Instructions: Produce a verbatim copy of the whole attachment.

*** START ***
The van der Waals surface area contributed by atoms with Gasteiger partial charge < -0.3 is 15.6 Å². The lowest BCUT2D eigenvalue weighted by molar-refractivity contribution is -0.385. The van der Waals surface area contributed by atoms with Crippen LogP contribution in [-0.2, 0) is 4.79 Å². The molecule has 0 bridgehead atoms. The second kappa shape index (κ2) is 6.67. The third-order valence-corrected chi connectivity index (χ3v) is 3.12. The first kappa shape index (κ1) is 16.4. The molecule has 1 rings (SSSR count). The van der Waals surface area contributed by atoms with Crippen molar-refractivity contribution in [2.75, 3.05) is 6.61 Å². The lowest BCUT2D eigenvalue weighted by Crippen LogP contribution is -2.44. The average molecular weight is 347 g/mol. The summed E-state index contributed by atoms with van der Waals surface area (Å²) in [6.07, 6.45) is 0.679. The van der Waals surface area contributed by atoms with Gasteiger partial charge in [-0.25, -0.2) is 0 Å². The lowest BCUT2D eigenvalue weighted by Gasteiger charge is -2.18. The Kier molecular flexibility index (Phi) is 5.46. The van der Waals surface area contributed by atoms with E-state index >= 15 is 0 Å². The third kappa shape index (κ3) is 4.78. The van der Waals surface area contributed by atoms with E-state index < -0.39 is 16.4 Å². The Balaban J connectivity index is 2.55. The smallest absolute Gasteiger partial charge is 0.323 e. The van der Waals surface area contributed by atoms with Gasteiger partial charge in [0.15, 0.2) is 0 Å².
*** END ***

The van der Waals surface area contributed by atoms with Gasteiger partial charge < -0.3 is 15.6 Å². The lowest BCUT2D eigenvalue weighted by molar-refractivity contribution is -0.385. The van der Waals surface area contributed by atoms with Crippen LogP contribution in [-0.2, 0) is 4.79 Å². The molecule has 0 bridgehead atoms. The second kappa shape index (κ2) is 6.67. The third-order valence-corrected chi connectivity index (χ3v) is 3.12. The first kappa shape index (κ1) is 16.4. The molecule has 1 rings (SSSR count). The van der Waals surface area contributed by atoms with Crippen molar-refractivity contribution in [2.75, 3.05) is 6.61 Å². The lowest BCUT2D eigenvalue weighted by Crippen LogP contribution is -2.44. The average molecular weight is 347 g/mol. The summed E-state index contributed by atoms with van der Waals surface area (Å²) in [6.07, 6.45) is 0.679. The van der Waals surface area contributed by atoms with Gasteiger partial charge in [-0.25, -0.2) is 0 Å². The lowest BCUT2D eigenvalue weighted by Gasteiger charge is -2.18. The Kier molecular flexibility index (Phi) is 5.46. The van der Waals surface area contributed by atoms with E-state index >= 15 is 0 Å². The third kappa shape index (κ3) is 4.78. The van der Waals surface area contributed by atoms with E-state index < -0.39 is 16.4 Å². The Balaban J connectivity index is 2.55. The smallest absolute Gasteiger partial charge is 0.323 e. The van der Waals surface area contributed by atoms with Gasteiger partial charge in [0.15, 0.2) is 0 Å².